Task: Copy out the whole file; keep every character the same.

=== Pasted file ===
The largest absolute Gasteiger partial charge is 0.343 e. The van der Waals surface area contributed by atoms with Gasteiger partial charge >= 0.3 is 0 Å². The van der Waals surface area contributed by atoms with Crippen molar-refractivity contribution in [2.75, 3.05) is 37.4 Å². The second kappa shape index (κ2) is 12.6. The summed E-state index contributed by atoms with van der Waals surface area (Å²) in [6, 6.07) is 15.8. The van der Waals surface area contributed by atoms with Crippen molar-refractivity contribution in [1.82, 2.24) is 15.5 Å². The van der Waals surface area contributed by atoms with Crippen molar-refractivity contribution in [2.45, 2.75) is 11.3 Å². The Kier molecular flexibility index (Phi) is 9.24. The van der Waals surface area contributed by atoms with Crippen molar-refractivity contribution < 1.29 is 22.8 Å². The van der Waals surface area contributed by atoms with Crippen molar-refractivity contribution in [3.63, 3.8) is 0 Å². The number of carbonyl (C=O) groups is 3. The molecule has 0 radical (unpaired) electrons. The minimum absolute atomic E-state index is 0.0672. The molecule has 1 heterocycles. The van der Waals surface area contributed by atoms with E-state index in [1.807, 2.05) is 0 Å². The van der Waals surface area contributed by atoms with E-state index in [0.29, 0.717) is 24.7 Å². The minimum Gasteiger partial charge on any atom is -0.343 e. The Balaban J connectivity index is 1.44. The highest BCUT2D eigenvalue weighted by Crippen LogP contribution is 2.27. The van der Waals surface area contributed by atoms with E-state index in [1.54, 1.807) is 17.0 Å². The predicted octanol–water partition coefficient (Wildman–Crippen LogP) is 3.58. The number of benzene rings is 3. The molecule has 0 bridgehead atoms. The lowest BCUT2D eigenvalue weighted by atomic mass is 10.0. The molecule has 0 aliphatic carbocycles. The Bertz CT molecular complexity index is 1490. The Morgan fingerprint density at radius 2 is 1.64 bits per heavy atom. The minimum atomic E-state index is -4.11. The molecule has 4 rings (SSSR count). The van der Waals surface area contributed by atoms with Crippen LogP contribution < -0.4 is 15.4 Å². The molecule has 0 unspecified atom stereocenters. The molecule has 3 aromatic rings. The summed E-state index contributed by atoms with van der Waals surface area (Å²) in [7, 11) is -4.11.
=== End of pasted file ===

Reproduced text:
The largest absolute Gasteiger partial charge is 0.343 e. The van der Waals surface area contributed by atoms with Gasteiger partial charge >= 0.3 is 0 Å². The van der Waals surface area contributed by atoms with Crippen molar-refractivity contribution in [2.75, 3.05) is 37.4 Å². The second kappa shape index (κ2) is 12.6. The summed E-state index contributed by atoms with van der Waals surface area (Å²) in [6, 6.07) is 15.8. The van der Waals surface area contributed by atoms with Crippen molar-refractivity contribution in [1.82, 2.24) is 15.5 Å². The van der Waals surface area contributed by atoms with Crippen molar-refractivity contribution in [2.45, 2.75) is 11.3 Å². The Kier molecular flexibility index (Phi) is 9.24. The van der Waals surface area contributed by atoms with Crippen molar-refractivity contribution < 1.29 is 22.8 Å². The van der Waals surface area contributed by atoms with Crippen molar-refractivity contribution in [3.63, 3.8) is 0 Å². The number of carbonyl (C=O) groups is 3. The molecule has 0 radical (unpaired) electrons. The minimum absolute atomic E-state index is 0.0672. The molecule has 1 heterocycles. The van der Waals surface area contributed by atoms with E-state index in [1.807, 2.05) is 0 Å². The van der Waals surface area contributed by atoms with E-state index in [0.29, 0.717) is 24.7 Å². The minimum Gasteiger partial charge on any atom is -0.343 e. The Balaban J connectivity index is 1.44. The highest BCUT2D eigenvalue weighted by Crippen LogP contribution is 2.27. The van der Waals surface area contributed by atoms with E-state index in [1.54, 1.807) is 17.0 Å². The predicted octanol–water partition coefficient (Wildman–Crippen LogP) is 3.58. The number of benzene rings is 3. The molecule has 0 bridgehead atoms. The lowest BCUT2D eigenvalue weighted by atomic mass is 10.0. The molecule has 0 aliphatic carbocycles. The Bertz CT molecular complexity index is 1490. The Morgan fingerprint density at radius 2 is 1.64 bits per heavy atom. The minimum atomic E-state index is -4.11. The molecule has 4 rings (SSSR count). The van der Waals surface area contributed by atoms with Crippen LogP contribution < -0.4 is 15.4 Å². The molecule has 0 unspecified atom stereocenters. The molecule has 3 aromatic rings. The summed E-state index contributed by atoms with van der Waals surface area (Å²) in [7, 11) is -4.11.